Acute physical exercise can influence the accuracy of metacognitive judgments
journal contributionposted on 2023-05-20, 06:43 authored by Matthew PalmerMatthew Palmer, Stefanidis, K, Turner, A, Peter TranentPeter Tranent, Rachel BreenRachel Breen, Talira KucinaTalira Kucina, Laura BrumbyLaura Brumby, Glenys HoltGlenys Holt, James Fell, James SauerJames Sauer
Acute exercise generally benefits memory but little research has examined how exercise affects metacognition (knowledge of memory performance). We show that a single bout of exercise can influence metacognition in paired-associate learning. Participants completed 30-min of moderate-intensity exercise before or after studying a series of word pairs (cloud-ivory), and completed cued-recall (cloud-?; Experiments 1 & 2) and recognition memory tests (cloud-? spoon; ivory; drill; choir; Experiment 2). Participants made judgments of learning prior to cued-recall tests (JOLs; predicted likelihood of recalling the second word of each pair when shown the first) and feeling-of-knowing judgments prior to recognition tests (FOK; predicted likelihood of recognizing the second word from four alternatives). Compared to no-exercise control conditions, exercise before encoding enhanced cued-recall in Experiment 1 but not Experiment 2 and did not affect recognition. Exercise after encoding did not influence memory. In conditions where exercise did not benefit memory, it increased JOLs and FOK judgments relative to accuracy (Experiments 1 & 2) and impaired the relative accuracy of JOLs (ability to distinguish remembered from non-remembered items; Experiment 2). Acute exercise seems to signal likely remembering; this has implications for understanding the effects of exercise on metacognition, and for incorporating exercise into study routines. Introduction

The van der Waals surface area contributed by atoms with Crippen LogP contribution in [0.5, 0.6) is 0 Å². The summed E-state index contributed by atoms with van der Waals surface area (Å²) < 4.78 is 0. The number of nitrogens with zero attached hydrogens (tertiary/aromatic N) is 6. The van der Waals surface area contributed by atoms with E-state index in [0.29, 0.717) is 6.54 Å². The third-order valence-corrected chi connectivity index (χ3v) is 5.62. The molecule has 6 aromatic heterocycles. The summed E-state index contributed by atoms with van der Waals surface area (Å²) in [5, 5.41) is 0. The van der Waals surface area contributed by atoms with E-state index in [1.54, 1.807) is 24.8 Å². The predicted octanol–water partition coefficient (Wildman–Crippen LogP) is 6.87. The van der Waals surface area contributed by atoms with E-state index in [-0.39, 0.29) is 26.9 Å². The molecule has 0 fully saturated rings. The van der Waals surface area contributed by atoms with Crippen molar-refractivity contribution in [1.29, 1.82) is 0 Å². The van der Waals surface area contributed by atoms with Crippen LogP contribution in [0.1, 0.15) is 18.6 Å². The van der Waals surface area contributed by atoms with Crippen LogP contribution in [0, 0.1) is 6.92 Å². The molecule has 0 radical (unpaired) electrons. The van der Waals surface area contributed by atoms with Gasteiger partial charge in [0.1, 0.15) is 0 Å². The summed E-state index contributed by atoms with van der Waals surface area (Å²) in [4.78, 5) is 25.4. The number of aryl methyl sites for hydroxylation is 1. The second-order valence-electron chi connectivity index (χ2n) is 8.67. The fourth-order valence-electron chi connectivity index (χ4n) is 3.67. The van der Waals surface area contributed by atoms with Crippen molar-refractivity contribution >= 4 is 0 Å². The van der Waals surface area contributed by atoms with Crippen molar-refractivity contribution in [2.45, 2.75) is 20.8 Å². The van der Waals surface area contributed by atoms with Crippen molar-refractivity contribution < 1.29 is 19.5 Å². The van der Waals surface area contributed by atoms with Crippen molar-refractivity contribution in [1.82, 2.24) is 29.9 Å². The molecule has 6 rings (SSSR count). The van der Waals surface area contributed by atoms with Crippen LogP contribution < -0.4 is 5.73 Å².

Publication titleScientific Reports
Department/SchoolSchool of Psychological Sciences
PublisherNature Publishing Group
Place of publicationUnited Kingdom
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